If music be the love of food, play on...

When I joined Electric Phoenix, I soon discovered that it had its priorities right. Arriving in a strange city we would typically check into our hotel, enquire about where we should make our post-concert dinner reservation, and then go have a look at the hall.

In our early years, if a tight schedule left us at concert’s end with our dining place still undetermined, we relied on Linda Hirst’s supernatural nose. After the equipment was packed away we would set out in a promising direction. We might walk for several blocks before Linda’s nose twitched and she set off firmly down an unlikely side street until we arrived at an inviting little bistro just in time for last orders.

In later years, lacking Linda’s olfactory divination, careful research was needed. When we were asked to participate in a music festival in Auch in 1988, the first thing I noted was that we would be free for Sunday lunch the day before our concert. That meant that we could dine at the Hotel de France, where the great M. André Daguin was reviving interest in the neglected goose-fat-centred cuisine of southwest France.

When we arrived, the maestro himself came out from the kitchen and consulted over our menus. My own choice was a menu degustation of Gascony specialties, but it didn’t fit with the others’ preferences and so M. Daguin generously offered to serve me a selection that included most of the dishes. Two of our company were vegetarians; instead of fobbing them off with the usual omelette-and-salad, he enquired in detail about their likes and dislikes. They later declared that they had never been treated to such careful consultation.

Our concert the following night began at eleven-thirty—during festivals in the south of France, no one seemed to go to bed! Long after midnight, oblivious to the hour, we were taken out for dinner. Our hosts led us in a procession down a back street to an ancient building with no sign to tell where we were or even if it were a restaurant, and then up an outdoor flight of stairs to a monastic room on an upper floor. Seated on benches along candle-lit trestle tables, we drank darkly dense red wine from dusty unlabeled bottles and waited for we knew not what. After a tummy-rumbling eternity, bubbling golden-crusted pots appeared on the table and something resembling Boston baked beans with generous hunks of meat and sausage was ladled out. It was very tasty, but it seemed primitive after the elegant repast of the previous day, served on fine china and rounded off with fifty-year-old Armagnac. Later I would realize that it was the legendary cassoulet—one of France’s greatest dishes, of which M. Daguin was himself a noted exponent. Up those worn wooden stairs in a darkly beamed refectory we had been initiated into a venerable tradition.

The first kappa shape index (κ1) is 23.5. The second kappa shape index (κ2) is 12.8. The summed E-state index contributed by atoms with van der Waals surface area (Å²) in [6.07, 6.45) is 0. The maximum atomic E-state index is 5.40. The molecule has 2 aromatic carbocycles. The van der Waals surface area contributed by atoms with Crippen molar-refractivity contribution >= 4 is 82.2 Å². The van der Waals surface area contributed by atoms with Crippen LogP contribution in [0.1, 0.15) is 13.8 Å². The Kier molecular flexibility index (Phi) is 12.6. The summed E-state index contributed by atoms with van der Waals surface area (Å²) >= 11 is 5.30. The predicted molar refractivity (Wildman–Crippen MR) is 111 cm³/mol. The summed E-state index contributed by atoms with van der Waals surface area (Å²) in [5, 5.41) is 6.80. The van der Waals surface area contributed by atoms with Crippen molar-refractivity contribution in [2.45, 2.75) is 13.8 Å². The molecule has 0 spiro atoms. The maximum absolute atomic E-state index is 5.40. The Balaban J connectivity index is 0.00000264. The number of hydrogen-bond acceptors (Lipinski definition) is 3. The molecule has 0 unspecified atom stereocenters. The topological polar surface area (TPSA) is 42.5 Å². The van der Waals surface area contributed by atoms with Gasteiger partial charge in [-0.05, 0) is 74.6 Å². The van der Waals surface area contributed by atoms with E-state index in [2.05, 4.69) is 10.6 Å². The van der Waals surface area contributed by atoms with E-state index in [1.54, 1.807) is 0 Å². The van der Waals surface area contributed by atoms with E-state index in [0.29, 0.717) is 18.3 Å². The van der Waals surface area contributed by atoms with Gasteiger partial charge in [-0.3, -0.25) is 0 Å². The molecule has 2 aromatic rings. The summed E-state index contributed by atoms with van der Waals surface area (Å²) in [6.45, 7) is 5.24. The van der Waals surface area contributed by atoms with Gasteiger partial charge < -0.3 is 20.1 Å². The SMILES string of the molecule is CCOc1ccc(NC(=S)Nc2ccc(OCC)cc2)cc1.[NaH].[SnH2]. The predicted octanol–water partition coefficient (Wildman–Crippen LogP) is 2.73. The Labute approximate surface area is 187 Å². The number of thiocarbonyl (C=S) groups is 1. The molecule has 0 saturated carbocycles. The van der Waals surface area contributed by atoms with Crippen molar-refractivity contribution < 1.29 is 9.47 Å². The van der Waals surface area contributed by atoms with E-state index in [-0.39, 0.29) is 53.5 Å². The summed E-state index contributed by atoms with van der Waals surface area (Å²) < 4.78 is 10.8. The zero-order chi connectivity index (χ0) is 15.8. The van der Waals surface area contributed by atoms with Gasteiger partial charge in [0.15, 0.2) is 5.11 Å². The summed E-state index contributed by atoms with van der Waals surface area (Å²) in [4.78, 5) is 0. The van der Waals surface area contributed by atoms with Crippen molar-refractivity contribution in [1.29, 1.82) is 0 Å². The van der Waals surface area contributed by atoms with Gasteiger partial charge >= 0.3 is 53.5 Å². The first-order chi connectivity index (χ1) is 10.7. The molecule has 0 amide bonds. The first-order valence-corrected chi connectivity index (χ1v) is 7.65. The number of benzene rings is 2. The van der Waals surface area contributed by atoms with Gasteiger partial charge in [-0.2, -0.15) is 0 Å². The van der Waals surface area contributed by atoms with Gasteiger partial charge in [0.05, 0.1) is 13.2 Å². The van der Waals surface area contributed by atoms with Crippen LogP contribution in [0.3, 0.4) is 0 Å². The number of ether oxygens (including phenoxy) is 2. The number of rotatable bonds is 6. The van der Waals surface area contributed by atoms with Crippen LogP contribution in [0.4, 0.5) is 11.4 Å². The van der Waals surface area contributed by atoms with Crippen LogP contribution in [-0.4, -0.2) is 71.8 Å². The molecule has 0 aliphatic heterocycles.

Our gastronomic adventures were frequently memorable, but not always to the same high standard. In Leningrad, also in 1988, we stayed in the city’s most expensive VIP hotel. In those early days of perestroika, that did not guarantee the hautest of cuisine; my memory of breakfast is that the only remotely edible item was a huge bowl of smetana, sour and watery and not in a class with what a family of Ukrainian refugees were turning out in England for the kosher community.

But the wooden spoon must go to our hosts in an upper New England college town which should out of charity remain nameless. Midway through a punishing tour we arrived late in the afternoon and were taken to the house where we were to be entertained and fed. Upon arrival we were met with a house full of boisterous kids. All the available chairs were piled high with books and papers, their outline softened by the patina of age. After we’d stood around for a while, enough were finally cleared and collected for us to sit around the empty dining table.